Diagnosing Plantar Fasciitis

Plantar fasciitis is associated with several common symptoms. These include:

  • A sharp or stabbing pain in the heel area, especially when first standing up after a period of rest
  • Pain that worsens after long periods of standing or activity
  • Swelling in the heel area
  • Redness and warmth in the heel area

A podiatrist is most qualified to diagnose plantar fasciitis. Your podiatrist will conduct a physical examination of the foot, assessing for pain and tenderness in specific areas. Imaging tests such as an X-ray or ultrasonography might be recommended to rule out other causes of your pain, such as a stress fracture.

Treating Plantar Fasciitis

In most cases, there is a two-part approach to treating plantar fasciitis. After we confirm the diagnosis and identify the most likely root causes, we'll typically recommend a personalized combination of treatment strategies you can begin at home. These may include:

Limiting physical activity.

This will give your heels time to rest and recover.

Using ice.

Place a pack on your heel for 20 minutes at a time, two or three times per day, to alleviate inflammation. Always wrap the ice in a thin towel first—you don't want to apply it directly to your skin.

Stretching exercises.

We'll suggest some plantar fascia and calf stretches that can ease pain and help encourage healing.

Avoiding walking barefoot.

Your shoes are a critical tool to help reduce stress on your plantar fascia. Make sure your shoes provide good arch support with a slightly raised heel.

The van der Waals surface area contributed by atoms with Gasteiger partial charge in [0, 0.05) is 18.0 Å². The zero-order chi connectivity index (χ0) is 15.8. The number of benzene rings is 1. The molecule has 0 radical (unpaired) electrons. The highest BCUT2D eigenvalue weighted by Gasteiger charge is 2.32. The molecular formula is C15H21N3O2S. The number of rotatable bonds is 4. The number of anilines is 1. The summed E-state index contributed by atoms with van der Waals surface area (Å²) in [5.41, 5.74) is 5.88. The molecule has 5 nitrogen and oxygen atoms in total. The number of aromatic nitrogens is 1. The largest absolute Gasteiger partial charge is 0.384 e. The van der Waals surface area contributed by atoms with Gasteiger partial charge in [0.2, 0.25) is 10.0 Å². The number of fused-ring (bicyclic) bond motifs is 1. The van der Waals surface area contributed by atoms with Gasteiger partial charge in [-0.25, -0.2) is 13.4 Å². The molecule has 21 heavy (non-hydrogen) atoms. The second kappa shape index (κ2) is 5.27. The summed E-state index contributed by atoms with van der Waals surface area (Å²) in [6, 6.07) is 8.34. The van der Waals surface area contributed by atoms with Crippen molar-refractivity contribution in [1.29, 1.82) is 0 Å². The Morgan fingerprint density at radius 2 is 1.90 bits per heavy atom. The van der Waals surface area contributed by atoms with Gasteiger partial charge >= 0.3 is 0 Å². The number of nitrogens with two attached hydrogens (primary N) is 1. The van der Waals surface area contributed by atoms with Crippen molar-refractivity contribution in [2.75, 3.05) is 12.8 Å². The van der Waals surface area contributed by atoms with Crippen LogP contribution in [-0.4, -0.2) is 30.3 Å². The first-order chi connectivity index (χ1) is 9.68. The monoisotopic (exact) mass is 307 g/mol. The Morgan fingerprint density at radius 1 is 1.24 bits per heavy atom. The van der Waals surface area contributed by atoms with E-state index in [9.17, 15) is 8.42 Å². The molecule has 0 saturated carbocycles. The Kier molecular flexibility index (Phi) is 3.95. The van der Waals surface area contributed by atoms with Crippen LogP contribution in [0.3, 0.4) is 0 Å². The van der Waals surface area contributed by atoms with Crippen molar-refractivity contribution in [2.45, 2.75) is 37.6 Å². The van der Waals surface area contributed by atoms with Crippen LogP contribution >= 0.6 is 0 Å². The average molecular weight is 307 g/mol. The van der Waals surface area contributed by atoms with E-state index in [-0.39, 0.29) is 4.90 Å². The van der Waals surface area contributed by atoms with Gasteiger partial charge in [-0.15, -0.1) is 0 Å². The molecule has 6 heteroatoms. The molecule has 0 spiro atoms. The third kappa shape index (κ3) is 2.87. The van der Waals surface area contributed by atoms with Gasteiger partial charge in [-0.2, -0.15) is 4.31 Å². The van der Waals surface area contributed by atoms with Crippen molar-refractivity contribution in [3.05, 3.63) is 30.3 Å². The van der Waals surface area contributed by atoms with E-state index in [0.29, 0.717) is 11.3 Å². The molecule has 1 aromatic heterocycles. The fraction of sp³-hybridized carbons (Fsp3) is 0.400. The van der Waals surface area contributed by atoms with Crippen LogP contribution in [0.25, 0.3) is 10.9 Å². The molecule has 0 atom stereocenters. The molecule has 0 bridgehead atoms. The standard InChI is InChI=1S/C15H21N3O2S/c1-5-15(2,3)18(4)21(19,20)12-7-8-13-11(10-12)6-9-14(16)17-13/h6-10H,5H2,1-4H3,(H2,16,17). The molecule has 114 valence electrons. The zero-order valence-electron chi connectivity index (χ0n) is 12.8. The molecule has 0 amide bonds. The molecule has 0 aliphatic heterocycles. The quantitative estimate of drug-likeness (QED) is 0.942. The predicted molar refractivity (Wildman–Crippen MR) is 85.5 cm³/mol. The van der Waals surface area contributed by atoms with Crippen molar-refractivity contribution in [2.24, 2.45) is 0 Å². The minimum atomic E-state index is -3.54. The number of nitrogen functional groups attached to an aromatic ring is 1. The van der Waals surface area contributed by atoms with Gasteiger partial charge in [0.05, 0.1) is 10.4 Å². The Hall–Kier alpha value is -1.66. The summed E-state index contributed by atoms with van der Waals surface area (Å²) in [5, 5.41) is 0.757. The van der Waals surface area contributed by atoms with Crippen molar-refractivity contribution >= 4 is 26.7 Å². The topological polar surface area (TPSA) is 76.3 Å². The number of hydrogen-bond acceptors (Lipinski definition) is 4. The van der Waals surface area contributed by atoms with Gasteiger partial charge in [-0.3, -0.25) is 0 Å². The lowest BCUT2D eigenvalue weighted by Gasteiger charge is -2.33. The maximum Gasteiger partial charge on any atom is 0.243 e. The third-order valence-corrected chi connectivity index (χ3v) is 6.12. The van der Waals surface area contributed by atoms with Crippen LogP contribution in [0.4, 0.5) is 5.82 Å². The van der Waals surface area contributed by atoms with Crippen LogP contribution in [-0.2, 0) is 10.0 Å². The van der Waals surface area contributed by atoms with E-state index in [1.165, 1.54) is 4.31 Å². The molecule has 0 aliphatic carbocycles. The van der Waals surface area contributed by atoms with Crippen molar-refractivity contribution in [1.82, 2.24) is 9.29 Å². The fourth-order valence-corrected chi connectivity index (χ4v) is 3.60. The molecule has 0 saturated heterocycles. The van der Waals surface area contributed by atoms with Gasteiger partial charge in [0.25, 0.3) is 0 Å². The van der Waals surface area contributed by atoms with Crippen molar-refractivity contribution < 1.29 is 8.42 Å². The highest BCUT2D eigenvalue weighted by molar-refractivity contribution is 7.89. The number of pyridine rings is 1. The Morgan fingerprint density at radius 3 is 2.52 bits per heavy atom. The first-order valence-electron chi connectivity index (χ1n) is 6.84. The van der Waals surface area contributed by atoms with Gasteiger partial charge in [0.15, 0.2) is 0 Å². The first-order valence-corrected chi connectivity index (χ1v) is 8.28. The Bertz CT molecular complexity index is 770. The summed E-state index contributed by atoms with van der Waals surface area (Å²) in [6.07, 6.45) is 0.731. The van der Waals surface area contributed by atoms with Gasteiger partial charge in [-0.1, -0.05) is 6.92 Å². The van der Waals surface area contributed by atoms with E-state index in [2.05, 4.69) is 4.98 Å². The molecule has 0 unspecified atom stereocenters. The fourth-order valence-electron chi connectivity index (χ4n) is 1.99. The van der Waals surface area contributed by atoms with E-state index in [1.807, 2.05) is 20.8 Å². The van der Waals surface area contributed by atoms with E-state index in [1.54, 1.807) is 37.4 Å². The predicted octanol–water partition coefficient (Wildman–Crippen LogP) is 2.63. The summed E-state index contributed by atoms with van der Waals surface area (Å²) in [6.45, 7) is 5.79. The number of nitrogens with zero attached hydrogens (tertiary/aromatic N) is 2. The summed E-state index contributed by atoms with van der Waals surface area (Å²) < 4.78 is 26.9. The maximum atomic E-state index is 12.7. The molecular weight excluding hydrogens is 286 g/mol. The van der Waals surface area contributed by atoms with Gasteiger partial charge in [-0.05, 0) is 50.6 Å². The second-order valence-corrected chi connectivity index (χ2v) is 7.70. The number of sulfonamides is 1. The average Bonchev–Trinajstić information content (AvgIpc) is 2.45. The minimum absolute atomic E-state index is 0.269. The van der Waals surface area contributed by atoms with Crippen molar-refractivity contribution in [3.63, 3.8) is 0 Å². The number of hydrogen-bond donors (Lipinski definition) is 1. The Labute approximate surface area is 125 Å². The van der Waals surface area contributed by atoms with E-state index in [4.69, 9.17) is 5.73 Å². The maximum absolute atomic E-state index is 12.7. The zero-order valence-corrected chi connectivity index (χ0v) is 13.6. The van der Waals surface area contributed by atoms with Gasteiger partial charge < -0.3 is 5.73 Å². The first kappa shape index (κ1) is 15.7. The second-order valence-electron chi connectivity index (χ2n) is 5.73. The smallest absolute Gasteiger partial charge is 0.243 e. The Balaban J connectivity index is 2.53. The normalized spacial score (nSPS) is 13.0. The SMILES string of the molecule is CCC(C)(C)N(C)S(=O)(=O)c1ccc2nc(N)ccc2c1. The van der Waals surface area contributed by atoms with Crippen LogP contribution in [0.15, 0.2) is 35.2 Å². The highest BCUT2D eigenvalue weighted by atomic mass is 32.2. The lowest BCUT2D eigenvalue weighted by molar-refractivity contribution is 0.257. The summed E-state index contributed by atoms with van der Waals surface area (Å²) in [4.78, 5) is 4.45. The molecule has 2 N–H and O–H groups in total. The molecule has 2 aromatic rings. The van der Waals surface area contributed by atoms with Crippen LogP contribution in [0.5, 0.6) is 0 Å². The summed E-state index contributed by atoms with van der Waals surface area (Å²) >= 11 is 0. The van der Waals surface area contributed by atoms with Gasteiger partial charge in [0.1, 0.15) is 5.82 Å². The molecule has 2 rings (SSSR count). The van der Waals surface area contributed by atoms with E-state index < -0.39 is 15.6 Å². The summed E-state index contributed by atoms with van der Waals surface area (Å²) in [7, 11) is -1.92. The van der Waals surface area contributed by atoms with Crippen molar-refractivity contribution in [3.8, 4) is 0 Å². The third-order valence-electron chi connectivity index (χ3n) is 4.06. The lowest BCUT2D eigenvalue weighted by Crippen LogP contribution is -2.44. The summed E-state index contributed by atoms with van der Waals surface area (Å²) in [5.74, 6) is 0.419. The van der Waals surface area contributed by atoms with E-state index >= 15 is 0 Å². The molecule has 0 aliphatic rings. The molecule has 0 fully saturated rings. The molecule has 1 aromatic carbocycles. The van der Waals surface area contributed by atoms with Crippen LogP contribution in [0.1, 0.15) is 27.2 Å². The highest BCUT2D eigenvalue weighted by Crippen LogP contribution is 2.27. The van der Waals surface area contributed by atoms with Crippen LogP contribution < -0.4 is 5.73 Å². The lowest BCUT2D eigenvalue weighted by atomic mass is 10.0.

More severe cases of plantar fasciitis may require more aggressive treatment options.

Arch supports or custom orthotics.

In some cases, shoes don't provide enough cushioning and support, especially if you have an underlying structural abnormality in your foot.

Strapping and padding.

Straps help support and reduce strain on the plantar fascia, while pads cushion impacts.

Night splints.

These devices are worn at night to keep the plantar fascia in a stretched position. This may help make the first steps of the morning much less painful.

Physical therapy.

This may be necessary if simple home stretches aren't providing enough relief.

Regenerative therapy.

Our office is equipped with several state-of-the-art treatments that accelerate natural healing without using drugs, including various forms of soft tissue therapy.

Injection therapy.

A shot of cortisone can provide medium-to-long-term relief from pain and inflammation while the injury itself heals.

In rare cases, you may need to wear a removable walking cast for a few weeks in order to protect the foot and keep it immobile during the healing process.

Surgery is generally only considered if pain continues after several months, despite attempts to correct it. While it happens occasionally, surgery is only needed in about one out of 20 cases.

Are You Or A Family Member Suffering With Plantar Fasciitis or Heel Pain In The Caldwell Or Meridian, Idaho Area?

If you're suffering from plantar fasciitis or heel pain you owe it to yourself to speak with our experienced podiatrists as soon as possible. Please feel free to contact us online or call our office directly at 208.855.5955 to schedule your appointment. We service all areas surrounding Meridian, Idaho as well as all areas in the Caldwell, Idaho area. We look forward to helping you!

Dr. P. Roman Burk
Providing experienced private practice podiatry services in the Caldwell and Meridian, ID area since 2007.